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Commentary |

Triple-Flap Technique for Reconstruction of Large Nasal Defects

Frederick J. Menick, MD
Arch Facial Plast Surg. 2001;3(1):22-23. doi:.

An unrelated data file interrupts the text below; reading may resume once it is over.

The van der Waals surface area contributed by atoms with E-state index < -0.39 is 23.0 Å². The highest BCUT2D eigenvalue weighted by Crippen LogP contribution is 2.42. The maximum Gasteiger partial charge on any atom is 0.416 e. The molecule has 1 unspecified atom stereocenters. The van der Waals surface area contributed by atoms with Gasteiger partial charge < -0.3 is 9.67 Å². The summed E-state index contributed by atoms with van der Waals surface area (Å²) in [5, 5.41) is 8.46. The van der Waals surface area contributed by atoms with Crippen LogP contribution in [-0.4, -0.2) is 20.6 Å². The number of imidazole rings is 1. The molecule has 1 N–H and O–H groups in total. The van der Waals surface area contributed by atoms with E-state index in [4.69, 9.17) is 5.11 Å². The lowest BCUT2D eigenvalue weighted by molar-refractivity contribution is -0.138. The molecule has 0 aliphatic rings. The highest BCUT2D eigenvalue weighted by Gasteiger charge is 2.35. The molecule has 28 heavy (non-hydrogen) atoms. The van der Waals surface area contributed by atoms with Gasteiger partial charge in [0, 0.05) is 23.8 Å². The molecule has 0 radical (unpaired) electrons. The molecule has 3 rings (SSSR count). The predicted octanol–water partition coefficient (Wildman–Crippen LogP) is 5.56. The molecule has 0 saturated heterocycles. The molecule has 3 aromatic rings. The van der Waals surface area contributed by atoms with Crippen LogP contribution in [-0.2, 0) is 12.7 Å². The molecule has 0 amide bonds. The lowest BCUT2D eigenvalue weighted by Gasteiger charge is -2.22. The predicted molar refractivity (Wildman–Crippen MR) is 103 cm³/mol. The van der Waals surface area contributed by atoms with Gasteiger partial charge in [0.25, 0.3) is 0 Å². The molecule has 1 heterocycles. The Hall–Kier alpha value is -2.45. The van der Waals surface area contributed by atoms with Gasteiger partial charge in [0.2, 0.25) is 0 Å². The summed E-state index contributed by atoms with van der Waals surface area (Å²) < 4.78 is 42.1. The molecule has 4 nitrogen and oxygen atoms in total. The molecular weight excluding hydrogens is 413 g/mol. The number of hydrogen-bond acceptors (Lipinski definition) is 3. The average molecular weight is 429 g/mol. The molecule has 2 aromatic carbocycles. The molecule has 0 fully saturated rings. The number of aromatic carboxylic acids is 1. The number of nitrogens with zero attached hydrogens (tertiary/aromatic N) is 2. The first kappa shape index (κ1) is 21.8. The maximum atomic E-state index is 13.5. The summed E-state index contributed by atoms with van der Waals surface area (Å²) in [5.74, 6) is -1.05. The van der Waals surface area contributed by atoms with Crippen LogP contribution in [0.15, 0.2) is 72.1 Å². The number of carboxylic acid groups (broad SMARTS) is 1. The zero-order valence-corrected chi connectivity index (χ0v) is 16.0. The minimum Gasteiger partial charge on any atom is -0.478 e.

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WILD and Hybarger report their experience in 10 patients with reconstruction of 3½- to 5-cm nasal defects of the tip, dorsum, sidewall, and ala. They use an ipsilateral dorsal nasal flap and a myelolabial flap for the primary defect, and close the secondary defect (in the opposite nasofacial groove) with a contralateral cheek flap. The triple-flap technique is recommended for central and distal nasal losses, including unilateral alar or full-thickness defects of less than 5 cm, in patients who are not candidates for a forehead flap. Its proposed advantages (compared with a forehead flap) are a better skin match, a single operative stage, and less morbidity. The technique is illustrated by 2 clinical cases with good results. Included in the article is a description of a cadaver head that had been injected with dye to identify perforating vessels of the transverse facial artery and dorsal nasal artery, which supply the myelolabial flap and dorsal nasal flap, respectively, and to relate them to fixed facial landmarks to facilitate safe pedicle dissection.

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